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When the wagons reach the city...
May 30, 2007 6:26 AM   Subscribe

Felix Pappalardi was a famous arranger and producer for the likes of Cream, the Youngbloods and the Vagrants, where he met Leslie West with whom he formed the legendary hard rock band Mountain who had hits with "Mississippi Queen" "For Yasgur's Farm" and a masterful reworking of Jack Bruce's "Theme From An Imaginary Western". In 1983, Pappalardi's wife shot him, in what she claimed was an accident. She was convicted of criminially negligent homicide and sentenced to four years.
posted by jonmc (40 comments total) 3 users marked this as a favorite

 
Hi kids...been a while. I know, I know, dont bore you with the "I'm back" crapola. But who knows, maybe I'll fool ya this time and actually do some serious updates.
and
posted by tellurian at 6:53 AM on May 30, 2007


for listeners not familiar with Mountain: stream of "Theme..." [self-link]
posted by jonmc at 7:04 AM on May 30, 2007


Neighbors said the couple had quarreled just before the shooting. They reportedly had a history of arguing.

It's all so very Phil Spector isn't it?
posted by three blind mice at 7:04 AM on May 30, 2007


Well, Pappalardi was famous, but not as famous as Spector (or OJ or Robert Blake) but in this case it was the semi-celebrity who was killed. But that is interesting in that there is a precendent. I do remember this case being in the news a lot when I was 12.
posted by jonmc at 7:15 AM on May 30, 2007


24 year old gossip about a B-list rock star? That all you got?
posted by stupidsexyFlanders at 7:18 AM on May 30, 2007


Wasn't it Pappalardi that brought The Devil's Anvil to the world? I'm pretty sure that there's a Mountain connection there somehow.
posted by NoMich at 7:24 AM on May 30, 2007


Okay. Now I've done some googling and read some of the links more closely… I'll take back my and. This is a convoluted and ultimately intriguing story (with a lot of references to my musical interests embedded). You're such a tease jonmc. I'm still puzzled though (plate of beans), why post about it now? Is their some sort of anniversary?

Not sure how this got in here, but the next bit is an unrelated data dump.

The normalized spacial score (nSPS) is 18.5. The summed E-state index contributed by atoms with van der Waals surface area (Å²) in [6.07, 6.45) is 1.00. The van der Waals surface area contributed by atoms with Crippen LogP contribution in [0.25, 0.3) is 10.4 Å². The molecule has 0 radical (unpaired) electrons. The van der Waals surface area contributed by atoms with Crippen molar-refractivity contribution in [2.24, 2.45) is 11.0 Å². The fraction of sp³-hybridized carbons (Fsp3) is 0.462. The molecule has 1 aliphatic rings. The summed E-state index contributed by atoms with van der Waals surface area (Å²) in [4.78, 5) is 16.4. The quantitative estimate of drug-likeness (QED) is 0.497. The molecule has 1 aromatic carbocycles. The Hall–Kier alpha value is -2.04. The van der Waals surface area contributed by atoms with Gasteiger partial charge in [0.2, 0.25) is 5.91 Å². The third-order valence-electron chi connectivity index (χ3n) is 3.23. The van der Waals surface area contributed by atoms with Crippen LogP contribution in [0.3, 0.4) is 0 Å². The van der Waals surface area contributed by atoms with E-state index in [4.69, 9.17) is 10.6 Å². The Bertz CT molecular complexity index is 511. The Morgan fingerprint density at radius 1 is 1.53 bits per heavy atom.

posted by tellurian at 7:31 AM on May 30, 2007


I have always been a fan of Pappalardi (and the rest of Mountain). This is some excellent material.

jonmc, have you ever heard the version of "Theme" by Mountain with Jack Bruce on vocal? I wish it were available online for me to link to, as it is one of my all-time favorite songs.
posted by Enron Hubbard at 7:33 AM on May 30, 2007


Enron: yeah, I have that version, it's good but the arrangement is different, more piano based. Mountain's version because of Felix's vocal and Leslie's solo take it up to different level, IMHO.

I'm still puzzled though (plate of beans), why post about it now? Is their some sort of anniversary?

Well, with our recent fascination with celebrity scandal (especially when death is involved) it's interesting to see how something similar to the Blake and Spector incidents (minor celebrity involved in murder) played out in a somewhat less media-gossip saturated period and how something can be 'red-hot scandal' one minute and so quickly be forgotten.

and yes, I am a fan of Mountain, and while most fans of hard rock know of them they might not know this story.
posted by jonmc at 7:42 AM on May 30, 2007


I have never heard this story. I would have been about 8 at the time so maybe a little too young and in the UK and it's possible that the news didn't travel so well over the pond (despite the work that he did with British musicians). Still it's a fascinating and ultimately sad story.
posted by ob at 7:51 AM on May 30, 2007


Jay-Z's "99 Problems" is built around a sample of Mountain's "Long Red."
posted by jonp72 at 8:01 AM on May 30, 2007